Thursday, November 7, 2013
(Moscow / Vatican) Russia's President Vladimir Putin will pay a visit to Pope Francis. The audience is set for Monday, the 25th of November. The meeting was strongly desired by the Russian head of state. The diplomats of the Kremlin made inquiries a few weeks ago at the Vatican to include a trip to Rome during Putin's trip to Italy, which leads him to Trieste. The wish was granted immediately by the Vatican. On the same day, the man in the Kremlin will also pay a courtesy visit to the Italian Head of State, as required by diplomatic convention. But the real destination is Pope Francis.
Putin is not just seeking a photo-op, which would immortalize him next to the head of the Catholic Church. Russia seeks to establish a new network of strategic partnerships for several years. This was exemplified with the rapprochement between the Russian Orthodox and the Catholic Church under Pope Benedict XVI., an approach that is reinforced by the reigning Patriarch of Moscow, Kirill. However, the approach involves not only the Church but also the political level. And reveals that this is not just a purely political question.
Moscow in Search of Strategic Allies
In Moscow there is a quest for similarities and potential allies for a counterweight to the United States. A power struggle under very different circumstances. It's about national interests, geopolitics, and influence. But it is also a dimly recognizable counter-model to the new Western state doctrine of relativism. At this level, Putin calls out to the West. He did this by supporting the opponents of gay marriage in France and by Russia's refusal to fall under the U.S. Cartel. In addition to a national antagonism, a new ideology has entered. A contrast that will take place globally as the different language programs broadcast by Russian television show. There are English and a Spanish editors to supply much of the world with counter-information to Western broadcasters.
The promising contacts by Benedict XVI arose between Moscow and the Vatican, should the Kremlin so desire, will be be expanded. The opportunity to continue leading the way with Pope Francis is apparent. Putin wants to personally attend the last decisive exploratory visit on the 25th November. Syria will only be a topic of discussion to demonstrate similarities. Russia has signaled in the Middle East it is ready to take on the role of protector of the Christians, whom the West seems to be willing to give up on other interests.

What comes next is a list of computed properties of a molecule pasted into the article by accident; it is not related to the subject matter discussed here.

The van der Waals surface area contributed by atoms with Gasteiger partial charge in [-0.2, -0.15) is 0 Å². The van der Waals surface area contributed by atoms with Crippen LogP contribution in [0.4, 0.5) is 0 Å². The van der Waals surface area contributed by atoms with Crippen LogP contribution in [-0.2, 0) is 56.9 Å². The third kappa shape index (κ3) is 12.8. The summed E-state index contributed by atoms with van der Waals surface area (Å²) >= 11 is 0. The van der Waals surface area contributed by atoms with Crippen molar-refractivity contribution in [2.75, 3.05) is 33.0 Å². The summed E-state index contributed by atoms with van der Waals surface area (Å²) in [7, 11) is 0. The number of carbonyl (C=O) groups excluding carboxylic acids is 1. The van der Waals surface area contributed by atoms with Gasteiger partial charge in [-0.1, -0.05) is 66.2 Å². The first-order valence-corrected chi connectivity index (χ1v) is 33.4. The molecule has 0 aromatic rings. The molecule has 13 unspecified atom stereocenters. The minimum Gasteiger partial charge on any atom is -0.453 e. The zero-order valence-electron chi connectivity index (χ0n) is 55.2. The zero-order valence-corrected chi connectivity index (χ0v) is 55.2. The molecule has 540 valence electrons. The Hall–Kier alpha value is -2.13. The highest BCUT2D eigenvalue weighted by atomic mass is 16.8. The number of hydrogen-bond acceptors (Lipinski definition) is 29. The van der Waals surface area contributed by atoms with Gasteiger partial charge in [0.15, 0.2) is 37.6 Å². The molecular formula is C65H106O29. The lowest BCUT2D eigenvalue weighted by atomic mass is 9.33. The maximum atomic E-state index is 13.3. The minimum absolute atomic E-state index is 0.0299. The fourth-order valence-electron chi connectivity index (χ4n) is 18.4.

Recognized Role of Russia: Open Letter from Francis to Putin
Early September, Pope Francis signaled that Russia must play an important role with an open letter to Putin, facing the G20 summit in St. Petersburg. Specifically, it was about the Syrian conflict. This was followed by prompt cooperation in the diplomatic field between the Vatican and Russia to defuse the conflict by securing Syrian President Assad's assent to destroy chemical weapons. The fate of Christians in the Middle East will be discussed at the meeting. Pope Francis has so far avoided any gesture that could be exploited in any way in an anti-Islamic manner by the West or from Russia. Unlike the West, he avoided any mention and even praise for the "Arab spring", in whose lee the Islamists in the Middle East experienced an unexpected increase in power. But he also avoided any invitation to the old protective forces to work beyond diplomatic activities for the protection of Christians in the Orient.
A new "Holy Alliance"? - Argentine Pope is no Longer in East-West Logic of the Cold War
In Russia, there is quite an interest to forge a kind of "Holy Alliance". Moscow has set aside a lot of the old resentment against the West and its representatives. What seemed unthinkable for the Moscow Patriarch with a Polish Pope, was already possible under a German pope. Then a Pope from Argentina is definitively not in the old East-West logic in which the Catholic Church was seen as part of the North Atlantic Alliance by Russia. This is also why new opportunities of approach are seen in the East.
Opportunities that could possibly lead to long-silent and gradually prepared meeting between a pope and a patriarch of Moscow. The trail leads to Moscow on a common defense of non-negotiable values.
Papal Gesture of Goodwill for Orthodox
Pope Francis shown his hand already in several benevolent gestures toward Orthodoxy. On the return flight from Rio de Janeiro, he expressed his admiration for the Orthodox liturgy, which is to have more strongly preserved the sacred. In his Civiltà Cattolica interview, he said of the Orthodox: "From them you can learn even more the meaning of episcopal collegiality and the tradition of Synodality".
On November 12th the "Foreign Minister" of the Moscow Patriarchate, Metropolitan Hilarion Alfeyev, has already come to Rome. The occasion is the presentation of a book with contributions of the Russian philologist Sergei Averintsev (1937-2004), who was a member of the Pontifical Academy of Social Sciences as an Orthodox. Hilarion's stay in Rome, are seen also as preparatory talks proceeding the 25th of November.
Text: Giuseppe Nardi
Trans: Tancred firstname.lastname@example.org
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